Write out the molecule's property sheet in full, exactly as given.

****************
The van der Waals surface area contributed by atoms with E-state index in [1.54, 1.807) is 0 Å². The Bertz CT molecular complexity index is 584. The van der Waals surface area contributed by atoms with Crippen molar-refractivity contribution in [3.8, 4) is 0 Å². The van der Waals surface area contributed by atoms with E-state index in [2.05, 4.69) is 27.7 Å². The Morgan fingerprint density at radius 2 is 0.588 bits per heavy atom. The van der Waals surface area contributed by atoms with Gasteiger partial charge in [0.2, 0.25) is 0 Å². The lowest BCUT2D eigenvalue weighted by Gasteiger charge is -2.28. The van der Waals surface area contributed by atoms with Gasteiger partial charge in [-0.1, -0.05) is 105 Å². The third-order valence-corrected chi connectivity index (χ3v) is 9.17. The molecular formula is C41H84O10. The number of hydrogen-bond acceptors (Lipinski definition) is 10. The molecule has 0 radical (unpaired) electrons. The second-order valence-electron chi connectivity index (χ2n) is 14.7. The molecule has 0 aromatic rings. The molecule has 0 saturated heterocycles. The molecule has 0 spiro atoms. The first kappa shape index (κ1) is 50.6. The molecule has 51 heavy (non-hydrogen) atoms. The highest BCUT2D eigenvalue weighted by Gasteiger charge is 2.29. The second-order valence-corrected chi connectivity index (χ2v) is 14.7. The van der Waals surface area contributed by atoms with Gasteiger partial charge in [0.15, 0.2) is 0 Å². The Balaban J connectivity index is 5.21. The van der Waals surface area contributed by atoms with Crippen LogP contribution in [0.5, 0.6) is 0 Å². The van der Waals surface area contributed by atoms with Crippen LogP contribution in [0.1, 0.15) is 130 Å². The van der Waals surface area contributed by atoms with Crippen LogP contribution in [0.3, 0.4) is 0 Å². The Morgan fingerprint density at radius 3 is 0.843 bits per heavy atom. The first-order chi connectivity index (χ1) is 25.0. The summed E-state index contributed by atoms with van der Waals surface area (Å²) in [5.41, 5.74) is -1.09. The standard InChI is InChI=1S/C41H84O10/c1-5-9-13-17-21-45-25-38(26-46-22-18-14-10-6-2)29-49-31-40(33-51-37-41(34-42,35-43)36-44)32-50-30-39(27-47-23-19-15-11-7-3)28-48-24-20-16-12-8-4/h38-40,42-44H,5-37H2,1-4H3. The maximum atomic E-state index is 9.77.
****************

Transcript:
The van der Waals surface area contributed by atoms with E-state index in [1.54, 1.807) is 0 Å². The Bertz CT molecular complexity index is 584. The van der Waals surface area contributed by atoms with Crippen molar-refractivity contribution in [3.8, 4) is 0 Å². The van der Waals surface area contributed by atoms with E-state index in [2.05, 4.69) is 27.7 Å². The Morgan fingerprint density at radius 2 is 0.588 bits per heavy atom. The van der Waals surface area contributed by atoms with Gasteiger partial charge in [0.2, 0.25) is 0 Å². The lowest BCUT2D eigenvalue weighted by Gasteiger charge is -2.28. The van der Waals surface area contributed by atoms with Gasteiger partial charge in [-0.1, -0.05) is 105 Å². The third-order valence-corrected chi connectivity index (χ3v) is 9.17. The molecular formula is C41H84O10. The number of hydrogen-bond acceptors (Lipinski definition) is 10. The molecule has 0 radical (unpaired) electrons. The second-order valence-electron chi connectivity index (χ2n) is 14.7. The molecule has 0 aromatic rings. The molecule has 0 saturated heterocycles. The molecule has 0 spiro atoms. The first kappa shape index (κ1) is 50.6. The molecule has 51 heavy (non-hydrogen) atoms. The highest BCUT2D eigenvalue weighted by Gasteiger charge is 2.29. The second-order valence-corrected chi connectivity index (χ2v) is 14.7. The van der Waals surface area contributed by atoms with Gasteiger partial charge in [0.15, 0.2) is 0 Å². The Balaban J connectivity index is 5.21. The van der Waals surface area contributed by atoms with Crippen LogP contribution in [0.5, 0.6) is 0 Å². The van der Waals surface area contributed by atoms with Crippen LogP contribution in [0.1, 0.15) is 130 Å². The van der Waals surface area contributed by atoms with Crippen LogP contribution in [0.3, 0.4) is 0 Å². The Morgan fingerprint density at radius 3 is 0.843 bits per heavy atom. The first-order chi connectivity index (χ1) is 25.0. The summed E-state index contributed by atoms with van der Waals surface area (Å²) in [5.41, 5.74) is -1.09. The standard InChI is InChI=1S/C41H84O10/c1-5-9-13-17-21-45-25-38(26-46-22-18-14-10-6-2)29-49-31-40(33-51-37-41(34-42,35-43)36-44)32-50-30-39(27-47-23-19-15-11-7-3)28-48-24-20-16-12-8-4/h38-40,42-44H,5-37H2,1-4H3. The maximum atomic E-state index is 9.77.